Albert "Concert" Violin

<< >>
Description (Brief)
This violin was made by John Albert in Philadelphia, Pennsylvania in 1876. Albert, born in Freiburg, Germany, was a lawyer and an amateur violin maker who immigrated to America in 1848. He settled in Philadelphia and quickly established an excellent reputation as a violin maker. This Albert "Concert Violin" was a prize-winning entry at the 1876 Centennial Exposition. John Albert died in 1887 after a long collaboration with his son, E. J. Albert. This violin is made of a two-piece table of spruce, back of North American maple cut on the slab with strong, irregular, horizontal figure, ribs of similar North American maple, mildly figured maple neck, pegbox and scroll, and a semi-transparent reddish-brown varnish.
Currently not on view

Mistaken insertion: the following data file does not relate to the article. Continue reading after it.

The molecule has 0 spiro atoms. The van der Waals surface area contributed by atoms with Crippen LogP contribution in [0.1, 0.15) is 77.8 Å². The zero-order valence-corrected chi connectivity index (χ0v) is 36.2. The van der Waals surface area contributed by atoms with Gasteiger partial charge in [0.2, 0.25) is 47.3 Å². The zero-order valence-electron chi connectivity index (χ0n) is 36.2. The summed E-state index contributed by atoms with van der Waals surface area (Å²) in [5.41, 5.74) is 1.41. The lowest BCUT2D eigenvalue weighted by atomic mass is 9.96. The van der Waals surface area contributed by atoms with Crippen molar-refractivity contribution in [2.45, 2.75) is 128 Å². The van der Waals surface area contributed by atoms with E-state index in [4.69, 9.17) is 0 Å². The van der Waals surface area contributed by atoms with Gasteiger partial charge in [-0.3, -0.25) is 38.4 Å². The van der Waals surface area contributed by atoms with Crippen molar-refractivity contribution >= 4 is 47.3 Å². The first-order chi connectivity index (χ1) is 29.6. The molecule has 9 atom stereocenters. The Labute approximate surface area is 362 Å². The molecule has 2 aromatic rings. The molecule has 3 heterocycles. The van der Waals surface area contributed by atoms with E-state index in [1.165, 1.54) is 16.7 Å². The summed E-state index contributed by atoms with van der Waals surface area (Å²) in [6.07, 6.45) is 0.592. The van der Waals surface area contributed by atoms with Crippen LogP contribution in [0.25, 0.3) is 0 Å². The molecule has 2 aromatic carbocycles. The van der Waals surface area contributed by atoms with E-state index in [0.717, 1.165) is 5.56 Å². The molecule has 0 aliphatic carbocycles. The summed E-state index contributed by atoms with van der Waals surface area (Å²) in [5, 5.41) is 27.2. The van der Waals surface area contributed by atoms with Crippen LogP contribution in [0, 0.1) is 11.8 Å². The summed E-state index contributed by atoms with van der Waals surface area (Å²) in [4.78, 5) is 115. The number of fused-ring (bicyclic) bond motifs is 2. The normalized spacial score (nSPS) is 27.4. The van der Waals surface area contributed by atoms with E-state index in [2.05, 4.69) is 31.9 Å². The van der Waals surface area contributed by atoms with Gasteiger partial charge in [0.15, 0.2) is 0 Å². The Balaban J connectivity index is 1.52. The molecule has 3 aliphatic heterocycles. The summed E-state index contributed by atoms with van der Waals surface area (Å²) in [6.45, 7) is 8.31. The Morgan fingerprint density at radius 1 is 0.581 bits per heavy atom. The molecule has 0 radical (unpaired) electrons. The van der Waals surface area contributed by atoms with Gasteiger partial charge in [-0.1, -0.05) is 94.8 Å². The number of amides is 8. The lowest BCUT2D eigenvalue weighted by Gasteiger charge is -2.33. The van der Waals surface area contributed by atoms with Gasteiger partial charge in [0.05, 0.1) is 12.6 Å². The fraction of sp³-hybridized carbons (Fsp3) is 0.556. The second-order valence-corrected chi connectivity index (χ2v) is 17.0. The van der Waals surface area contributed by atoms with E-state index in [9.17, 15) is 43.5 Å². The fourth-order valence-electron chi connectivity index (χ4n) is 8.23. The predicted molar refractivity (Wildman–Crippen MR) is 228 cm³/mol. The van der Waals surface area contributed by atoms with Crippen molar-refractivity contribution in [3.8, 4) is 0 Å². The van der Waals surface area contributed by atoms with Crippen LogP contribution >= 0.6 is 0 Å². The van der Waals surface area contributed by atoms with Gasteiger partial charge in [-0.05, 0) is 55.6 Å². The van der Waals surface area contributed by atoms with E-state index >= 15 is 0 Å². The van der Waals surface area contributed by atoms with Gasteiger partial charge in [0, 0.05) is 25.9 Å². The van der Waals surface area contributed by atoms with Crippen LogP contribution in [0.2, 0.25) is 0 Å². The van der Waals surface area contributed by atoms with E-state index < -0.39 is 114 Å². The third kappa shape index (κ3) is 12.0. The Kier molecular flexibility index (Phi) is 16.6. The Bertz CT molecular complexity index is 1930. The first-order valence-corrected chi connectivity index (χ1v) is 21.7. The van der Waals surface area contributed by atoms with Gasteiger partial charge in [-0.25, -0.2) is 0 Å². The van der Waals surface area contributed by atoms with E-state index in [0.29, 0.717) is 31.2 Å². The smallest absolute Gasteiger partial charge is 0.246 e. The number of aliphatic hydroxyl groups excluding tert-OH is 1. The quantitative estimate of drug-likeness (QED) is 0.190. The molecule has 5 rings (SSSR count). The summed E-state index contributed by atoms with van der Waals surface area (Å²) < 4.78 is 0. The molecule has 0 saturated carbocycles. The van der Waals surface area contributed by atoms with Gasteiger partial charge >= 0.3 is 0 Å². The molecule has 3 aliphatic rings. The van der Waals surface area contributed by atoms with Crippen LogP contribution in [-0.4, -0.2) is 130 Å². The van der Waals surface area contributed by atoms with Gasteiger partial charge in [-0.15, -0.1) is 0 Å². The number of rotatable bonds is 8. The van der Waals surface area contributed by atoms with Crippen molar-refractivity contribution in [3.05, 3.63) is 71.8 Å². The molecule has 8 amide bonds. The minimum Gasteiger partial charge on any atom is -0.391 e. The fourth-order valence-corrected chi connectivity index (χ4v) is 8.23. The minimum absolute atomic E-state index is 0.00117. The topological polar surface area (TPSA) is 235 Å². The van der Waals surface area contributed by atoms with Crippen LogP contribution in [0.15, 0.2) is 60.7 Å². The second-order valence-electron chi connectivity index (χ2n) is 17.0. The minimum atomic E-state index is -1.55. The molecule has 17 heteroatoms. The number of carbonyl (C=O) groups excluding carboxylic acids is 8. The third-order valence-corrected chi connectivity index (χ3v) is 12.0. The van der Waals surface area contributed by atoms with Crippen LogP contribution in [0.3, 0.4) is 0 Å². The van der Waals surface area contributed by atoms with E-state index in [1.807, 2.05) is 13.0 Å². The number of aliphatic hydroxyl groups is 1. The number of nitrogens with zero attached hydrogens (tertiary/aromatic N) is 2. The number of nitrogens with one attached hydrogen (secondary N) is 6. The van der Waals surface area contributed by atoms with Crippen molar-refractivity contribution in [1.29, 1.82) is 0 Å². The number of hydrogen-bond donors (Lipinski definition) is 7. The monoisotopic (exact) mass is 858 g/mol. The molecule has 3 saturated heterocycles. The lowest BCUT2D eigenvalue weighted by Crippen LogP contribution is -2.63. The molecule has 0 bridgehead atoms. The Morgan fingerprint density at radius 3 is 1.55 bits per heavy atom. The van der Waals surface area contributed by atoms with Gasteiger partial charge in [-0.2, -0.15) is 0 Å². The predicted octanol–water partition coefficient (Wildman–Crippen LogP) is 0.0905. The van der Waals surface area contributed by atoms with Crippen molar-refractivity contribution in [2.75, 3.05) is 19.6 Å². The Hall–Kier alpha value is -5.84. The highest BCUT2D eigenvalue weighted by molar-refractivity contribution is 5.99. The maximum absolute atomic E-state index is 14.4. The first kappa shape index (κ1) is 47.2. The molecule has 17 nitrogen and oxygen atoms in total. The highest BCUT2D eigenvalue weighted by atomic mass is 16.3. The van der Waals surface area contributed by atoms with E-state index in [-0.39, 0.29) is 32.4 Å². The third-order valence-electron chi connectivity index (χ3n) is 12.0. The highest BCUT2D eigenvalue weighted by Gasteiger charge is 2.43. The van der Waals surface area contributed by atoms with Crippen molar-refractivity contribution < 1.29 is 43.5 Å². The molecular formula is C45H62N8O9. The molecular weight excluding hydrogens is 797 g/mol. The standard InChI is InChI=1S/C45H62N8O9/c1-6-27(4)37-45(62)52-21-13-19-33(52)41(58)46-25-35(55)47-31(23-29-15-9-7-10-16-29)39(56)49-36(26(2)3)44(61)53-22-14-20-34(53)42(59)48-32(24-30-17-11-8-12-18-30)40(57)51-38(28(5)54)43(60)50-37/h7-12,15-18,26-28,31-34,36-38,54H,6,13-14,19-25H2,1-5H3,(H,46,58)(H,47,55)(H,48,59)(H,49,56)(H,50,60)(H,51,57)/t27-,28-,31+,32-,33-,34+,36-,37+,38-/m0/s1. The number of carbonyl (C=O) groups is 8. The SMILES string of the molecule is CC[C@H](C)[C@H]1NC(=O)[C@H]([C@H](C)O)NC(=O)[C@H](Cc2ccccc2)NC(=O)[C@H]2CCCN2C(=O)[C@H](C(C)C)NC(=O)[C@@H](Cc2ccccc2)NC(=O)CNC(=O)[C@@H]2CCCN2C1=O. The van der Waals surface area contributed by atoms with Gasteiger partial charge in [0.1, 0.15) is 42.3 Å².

date made
Albert, John
Place Made
United States: Pennsylvania, Philadelphia
Physical Description
spruce (table material)
maple (back material)
overall: 23 3/4 in x 8 in x 3 1/2 in; 60.325 cm x 20.32 cm x 8.89 cm
ID Number
accession number
catalog number
Credit Line
Gift of Frances F. Wilkins
See more items in
Culture and the Arts: Musical Instruments
Music & Musical Instruments
Data Source
National Museum of American History


I have a graduated and improved EJ Albert 1916 with a lions head. I used hide glue to make some repairs and made a nut out of a piano key from the turn of a century piano key. Robbed a tailppiece from a violin adjusted the gut way out and its the best violin or fiddle because that's me. Does anyone else have a lions head e j albert?
"Is there anyway to distinguish between a John Albert violin and those of his sons? Thank you, Samantha "

Add a comment about this object